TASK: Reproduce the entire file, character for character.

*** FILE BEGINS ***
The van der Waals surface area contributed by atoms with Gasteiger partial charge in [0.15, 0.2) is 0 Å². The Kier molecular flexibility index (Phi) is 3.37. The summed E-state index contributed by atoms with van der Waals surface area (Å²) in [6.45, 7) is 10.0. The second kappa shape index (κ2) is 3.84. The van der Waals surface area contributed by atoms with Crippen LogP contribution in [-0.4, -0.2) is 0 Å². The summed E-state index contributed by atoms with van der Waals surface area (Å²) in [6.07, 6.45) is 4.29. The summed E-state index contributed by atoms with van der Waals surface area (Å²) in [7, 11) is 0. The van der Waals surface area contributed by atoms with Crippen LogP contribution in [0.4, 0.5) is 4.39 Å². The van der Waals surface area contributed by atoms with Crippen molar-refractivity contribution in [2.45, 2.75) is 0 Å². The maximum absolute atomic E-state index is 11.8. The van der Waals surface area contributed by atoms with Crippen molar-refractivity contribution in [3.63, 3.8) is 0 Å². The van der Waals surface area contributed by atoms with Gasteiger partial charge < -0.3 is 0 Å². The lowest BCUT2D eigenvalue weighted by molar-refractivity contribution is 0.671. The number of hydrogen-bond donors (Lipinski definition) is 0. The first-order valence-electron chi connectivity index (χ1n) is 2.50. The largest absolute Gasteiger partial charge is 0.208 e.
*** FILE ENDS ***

The van der Waals surface area contributed by atoms with Gasteiger partial charge in [0.15, 0.2) is 0 Å². The Kier molecular flexibility index (Phi) is 3.37. The summed E-state index contributed by atoms with van der Waals surface area (Å²) in [6.45, 7) is 10.0. The second kappa shape index (κ2) is 3.84. The van der Waals surface area contributed by atoms with Crippen LogP contribution in [-0.4, -0.2) is 0 Å². The summed E-state index contributed by atoms with van der Waals surface area (Å²) in [6.07, 6.45) is 4.29. The summed E-state index contributed by atoms with van der Waals surface area (Å²) in [7, 11) is 0. The van der Waals surface area contributed by atoms with Crippen LogP contribution in [0.4, 0.5) is 4.39 Å². The van der Waals surface area contributed by atoms with Crippen molar-refractivity contribution in [2.45, 2.75) is 0 Å². The maximum absolute atomic E-state index is 11.8. The van der Waals surface area contributed by atoms with Crippen molar-refractivity contribution in [3.63, 3.8) is 0 Å². The van der Waals surface area contributed by atoms with Gasteiger partial charge < -0.3 is 0 Å². The lowest BCUT2D eigenvalue weighted by molar-refractivity contribution is 0.671. The number of hydrogen-bond donors (Lipinski definition) is 0. The first-order valence-electron chi connectivity index (χ1n) is 2.50. The largest absolute Gasteiger partial charge is 0.208 e.